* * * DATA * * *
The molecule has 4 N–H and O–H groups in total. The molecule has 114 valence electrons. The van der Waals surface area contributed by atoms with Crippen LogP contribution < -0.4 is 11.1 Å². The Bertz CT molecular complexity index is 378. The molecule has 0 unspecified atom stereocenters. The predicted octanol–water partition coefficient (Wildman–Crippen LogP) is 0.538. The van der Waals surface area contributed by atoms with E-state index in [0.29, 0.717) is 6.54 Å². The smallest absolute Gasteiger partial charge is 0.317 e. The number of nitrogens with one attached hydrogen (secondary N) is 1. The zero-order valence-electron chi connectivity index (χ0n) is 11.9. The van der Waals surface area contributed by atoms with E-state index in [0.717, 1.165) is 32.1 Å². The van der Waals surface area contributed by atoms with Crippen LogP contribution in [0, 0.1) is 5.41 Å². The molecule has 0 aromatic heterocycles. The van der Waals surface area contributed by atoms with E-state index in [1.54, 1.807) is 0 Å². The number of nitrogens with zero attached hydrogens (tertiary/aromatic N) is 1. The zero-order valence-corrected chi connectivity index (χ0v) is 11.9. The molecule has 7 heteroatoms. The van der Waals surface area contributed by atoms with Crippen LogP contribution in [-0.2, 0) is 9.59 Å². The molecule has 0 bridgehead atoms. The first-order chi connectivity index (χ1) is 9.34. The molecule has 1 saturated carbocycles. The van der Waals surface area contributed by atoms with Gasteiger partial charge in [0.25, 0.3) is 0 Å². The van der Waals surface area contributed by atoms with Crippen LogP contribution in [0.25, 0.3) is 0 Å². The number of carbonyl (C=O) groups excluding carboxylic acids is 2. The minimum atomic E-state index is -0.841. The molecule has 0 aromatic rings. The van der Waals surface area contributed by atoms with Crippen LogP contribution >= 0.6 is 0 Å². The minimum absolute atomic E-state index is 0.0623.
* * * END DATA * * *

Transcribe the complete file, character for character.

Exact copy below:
The molecule has 4 N–H and O–H groups in total. The molecule has 114 valence electrons. The van der Waals surface area contributed by atoms with Crippen LogP contribution < -0.4 is 11.1 Å². The Bertz CT molecular complexity index is 378. The molecule has 0 unspecified atom stereocenters. The predicted octanol–water partition coefficient (Wildman–Crippen LogP) is 0.538. The van der Waals surface area contributed by atoms with E-state index in [0.29, 0.717) is 6.54 Å². The smallest absolute Gasteiger partial charge is 0.317 e. The number of nitrogens with one attached hydrogen (secondary N) is 1. The zero-order valence-electron chi connectivity index (χ0n) is 11.9. The van der Waals surface area contributed by atoms with E-state index in [0.717, 1.165) is 32.1 Å². The van der Waals surface area contributed by atoms with Crippen LogP contribution in [0, 0.1) is 5.41 Å². The molecule has 0 aromatic heterocycles. The van der Waals surface area contributed by atoms with E-state index in [1.54, 1.807) is 0 Å². The number of nitrogens with zero attached hydrogens (tertiary/aromatic N) is 1. The zero-order valence-corrected chi connectivity index (χ0v) is 11.9. The molecule has 7 heteroatoms. The van der Waals surface area contributed by atoms with Crippen LogP contribution in [-0.2, 0) is 9.59 Å². The molecule has 0 bridgehead atoms. The first-order chi connectivity index (χ1) is 9.34. The molecule has 1 saturated carbocycles. The van der Waals surface area contributed by atoms with Gasteiger partial charge in [0.25, 0.3) is 0 Å². The van der Waals surface area contributed by atoms with Crippen LogP contribution in [0.25, 0.3) is 0 Å². The number of carbonyl (C=O) groups excluding carboxylic acids is 2. The minimum atomic E-state index is -0.841. The molecule has 0 aromatic rings. The van der Waals surface area contributed by atoms with Crippen LogP contribution >= 0.6 is 0 Å². The minimum absolute atomic E-state index is 0.0623.